I’ve been a tennis player since 1973, have taught, full- or part-time, since 1978, strung my first racquet in 1979, and have written about our game since 1994. During all that time, I have noticed that there are almost as many styles of teachers as there are players. I wouldn’t say anyone’s style of teaching is wrong or their abilities inadequate, even if it wasn’t against USPTA ethics to do so (pros who violate this standard are lower than dirt, in my opinion, and are far too easy to find. They are not worth your time or money). However, I do feel that a discussion of teaching philosophy is worth having, as it applies directly to how comfortable you feel with a pro.
I think that too much emphasis is placed on the competitive aspects of tennis, and too little on what it was originally meant to be: a way for people to get together with friends, get some exercise, and just have fun. The current emphasis our society places on competition, fame and fortune in sports is appalling to me. These were not the original intentions of sports.
I think you should take the court to play tennis for the simple reasons that it’s a pleasure to play, and to enjoy the company of friends and make new ones. Winning or losing a match is inconsequential to the sheer joy of participating. The one-on-one aspect of tennis means that, as Vic Braden has said, “Half the people who play every day are going to lose.” The sheer odds of that equation should tell us to put it out of our minds and focus on something more positive. And that should be enjoying the social aspects of the game.
Whether you are a casual player, play in leagues or tournaments, or play tennis for a living, you’re going to be miserable if you don’t have a love of playing the game for its own sake. The greatest pro players in the world can play a gritty, exhausting and tempestuous match and embrace at the end, having enjoyed the playing of the game. That happens too rarely on our level.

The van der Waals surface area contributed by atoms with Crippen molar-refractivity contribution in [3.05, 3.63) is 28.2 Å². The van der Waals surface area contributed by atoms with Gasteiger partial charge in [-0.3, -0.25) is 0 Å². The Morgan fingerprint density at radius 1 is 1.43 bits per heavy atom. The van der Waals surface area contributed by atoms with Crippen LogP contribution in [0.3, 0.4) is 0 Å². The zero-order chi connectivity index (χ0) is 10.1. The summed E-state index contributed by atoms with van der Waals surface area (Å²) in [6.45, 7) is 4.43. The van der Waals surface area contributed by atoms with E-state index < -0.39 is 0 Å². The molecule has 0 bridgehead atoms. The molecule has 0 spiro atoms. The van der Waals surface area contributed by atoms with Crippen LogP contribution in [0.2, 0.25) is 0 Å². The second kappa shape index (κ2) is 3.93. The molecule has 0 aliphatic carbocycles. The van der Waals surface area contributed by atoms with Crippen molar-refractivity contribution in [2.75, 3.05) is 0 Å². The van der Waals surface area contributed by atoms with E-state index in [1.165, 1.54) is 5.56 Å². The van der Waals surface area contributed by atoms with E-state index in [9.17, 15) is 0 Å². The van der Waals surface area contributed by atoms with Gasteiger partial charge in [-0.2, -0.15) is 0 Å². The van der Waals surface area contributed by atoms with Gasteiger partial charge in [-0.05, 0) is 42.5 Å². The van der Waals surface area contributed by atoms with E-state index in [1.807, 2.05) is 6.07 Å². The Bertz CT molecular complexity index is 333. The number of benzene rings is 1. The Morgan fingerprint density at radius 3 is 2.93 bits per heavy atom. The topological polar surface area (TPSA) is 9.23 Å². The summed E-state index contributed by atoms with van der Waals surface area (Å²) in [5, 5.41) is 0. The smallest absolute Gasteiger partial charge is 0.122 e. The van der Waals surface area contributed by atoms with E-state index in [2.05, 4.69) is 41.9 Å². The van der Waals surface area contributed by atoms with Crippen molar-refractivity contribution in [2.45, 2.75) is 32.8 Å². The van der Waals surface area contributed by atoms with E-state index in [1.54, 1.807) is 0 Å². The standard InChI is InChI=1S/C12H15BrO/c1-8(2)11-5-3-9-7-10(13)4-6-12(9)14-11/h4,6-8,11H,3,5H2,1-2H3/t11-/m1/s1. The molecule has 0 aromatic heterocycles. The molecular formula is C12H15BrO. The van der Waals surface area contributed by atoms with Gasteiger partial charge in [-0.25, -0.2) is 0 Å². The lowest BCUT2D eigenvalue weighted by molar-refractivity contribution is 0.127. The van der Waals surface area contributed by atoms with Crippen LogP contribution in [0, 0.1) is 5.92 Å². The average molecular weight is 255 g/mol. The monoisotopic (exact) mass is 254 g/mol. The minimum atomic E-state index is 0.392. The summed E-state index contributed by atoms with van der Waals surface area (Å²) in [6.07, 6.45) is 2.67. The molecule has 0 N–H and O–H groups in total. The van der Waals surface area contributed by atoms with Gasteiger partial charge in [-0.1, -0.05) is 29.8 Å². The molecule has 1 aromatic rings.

Don’t put your worth as a person on the same level as your won-lost record. Go home from the tennis court happy you played.
I try to teach tennis the same way I play it: with passion and a sense of humor. Don’t come to take a class or lesson from me if you can’t laugh at yourself, or if you’re concerned about laughing at the other players or even at me. Everyone is fair game on my court, and I want a good time to be had by one and all.
I will make every endeavor to show you the proper technique for each shot, but the most important thing is that you enjoy the experience. If your strokes aren’t perfect, but you enjoy your style of play and aren’t going to compete at the highest levels, who am I to argue? As long as your swing isn’t physically hurting you, feel free to tell me to buzz off. Imperfect strokes with good strategy will be more fun than mindless technique, anyway.
I do feel, however, that too little emphasis is placed on properly teaching the serve, and will work very hard to show you the right way to hit it. Most players use the wrong grip, which severely limits flexibility and variety of shot, and places stress on muscles ill-equipped to deal with it. In every class and private lesson, I try to work on this most important shot. Remember: if you can’t serve, you can’t play.
I also want you to play shorter points and enjoy hitting forcing shots (tennis is lots of fun until the two-hour mark; then it starts to feel like work for most of us). So, my philosophy emphasizes moving forward and taking the ball in the air.
I dislike moving back to play a deep or high-bouncing ball, because I think it’s an inefficient use of the body and puts us in a weak, defensive position. One thing many beginning players naturally do -- until a pro talks them out of it -- is to hit the ball in the air if it’s coming right to them. I like to take that a step further and volley it while moving to the net to take charge of the point and force the opponent to be defensive. Your rallies will be shorter and your attitude better if you’ll do this.